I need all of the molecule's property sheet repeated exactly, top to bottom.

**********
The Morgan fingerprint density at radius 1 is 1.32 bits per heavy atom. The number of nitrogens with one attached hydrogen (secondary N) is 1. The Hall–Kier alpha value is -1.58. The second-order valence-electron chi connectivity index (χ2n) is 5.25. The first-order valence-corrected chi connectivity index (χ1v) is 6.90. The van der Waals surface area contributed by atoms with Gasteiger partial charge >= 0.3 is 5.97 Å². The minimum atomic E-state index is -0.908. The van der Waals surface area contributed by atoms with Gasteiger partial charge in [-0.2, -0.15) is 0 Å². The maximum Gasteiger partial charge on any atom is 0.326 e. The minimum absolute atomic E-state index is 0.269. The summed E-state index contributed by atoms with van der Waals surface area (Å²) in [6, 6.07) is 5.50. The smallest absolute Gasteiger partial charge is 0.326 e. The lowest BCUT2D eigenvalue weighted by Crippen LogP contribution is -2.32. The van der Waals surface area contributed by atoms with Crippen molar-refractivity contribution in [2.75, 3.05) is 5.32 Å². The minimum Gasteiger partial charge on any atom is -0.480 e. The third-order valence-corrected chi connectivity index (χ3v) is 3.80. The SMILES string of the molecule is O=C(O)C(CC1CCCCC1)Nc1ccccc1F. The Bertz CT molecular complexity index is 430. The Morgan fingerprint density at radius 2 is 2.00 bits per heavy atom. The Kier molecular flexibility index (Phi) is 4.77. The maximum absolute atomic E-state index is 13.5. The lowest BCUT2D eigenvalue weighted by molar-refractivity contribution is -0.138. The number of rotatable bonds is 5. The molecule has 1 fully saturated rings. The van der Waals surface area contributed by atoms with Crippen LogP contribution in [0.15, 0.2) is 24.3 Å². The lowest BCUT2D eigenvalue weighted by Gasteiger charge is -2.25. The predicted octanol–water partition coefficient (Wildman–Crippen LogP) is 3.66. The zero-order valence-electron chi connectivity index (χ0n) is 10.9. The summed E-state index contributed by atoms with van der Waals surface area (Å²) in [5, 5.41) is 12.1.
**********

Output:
The Morgan fingerprint density at radius 1 is 1.32 bits per heavy atom. The number of nitrogens with one attached hydrogen (secondary N) is 1. The Hall–Kier alpha value is -1.58. The second-order valence-electron chi connectivity index (χ2n) is 5.25. The first-order valence-corrected chi connectivity index (χ1v) is 6.90. The van der Waals surface area contributed by atoms with Gasteiger partial charge >= 0.3 is 5.97 Å². The minimum atomic E-state index is -0.908. The van der Waals surface area contributed by atoms with Gasteiger partial charge in [-0.2, -0.15) is 0 Å². The maximum Gasteiger partial charge on any atom is 0.326 e. The minimum absolute atomic E-state index is 0.269. The summed E-state index contributed by atoms with van der Waals surface area (Å²) in [6, 6.07) is 5.50. The smallest absolute Gasteiger partial charge is 0.326 e. The lowest BCUT2D eigenvalue weighted by Crippen LogP contribution is -2.32. The van der Waals surface area contributed by atoms with Crippen molar-refractivity contribution in [2.75, 3.05) is 5.32 Å². The minimum Gasteiger partial charge on any atom is -0.480 e. The third-order valence-corrected chi connectivity index (χ3v) is 3.80. The SMILES string of the molecule is O=C(O)C(CC1CCCCC1)Nc1ccccc1F. The Bertz CT molecular complexity index is 430. The Morgan fingerprint density at radius 2 is 2.00 bits per heavy atom. The Kier molecular flexibility index (Phi) is 4.77. The maximum absolute atomic E-state index is 13.5. The lowest BCUT2D eigenvalue weighted by molar-refractivity contribution is -0.138. The number of rotatable bonds is 5. The molecule has 1 fully saturated rings. The van der Waals surface area contributed by atoms with Crippen LogP contribution in [0.15, 0.2) is 24.3 Å². The lowest BCUT2D eigenvalue weighted by Gasteiger charge is -2.25. The predicted octanol–water partition coefficient (Wildman–Crippen LogP) is 3.66. The zero-order valence-electron chi connectivity index (χ0n) is 10.9. The summed E-state index contributed by atoms with van der Waals surface area (Å²) in [5, 5.41) is 12.1.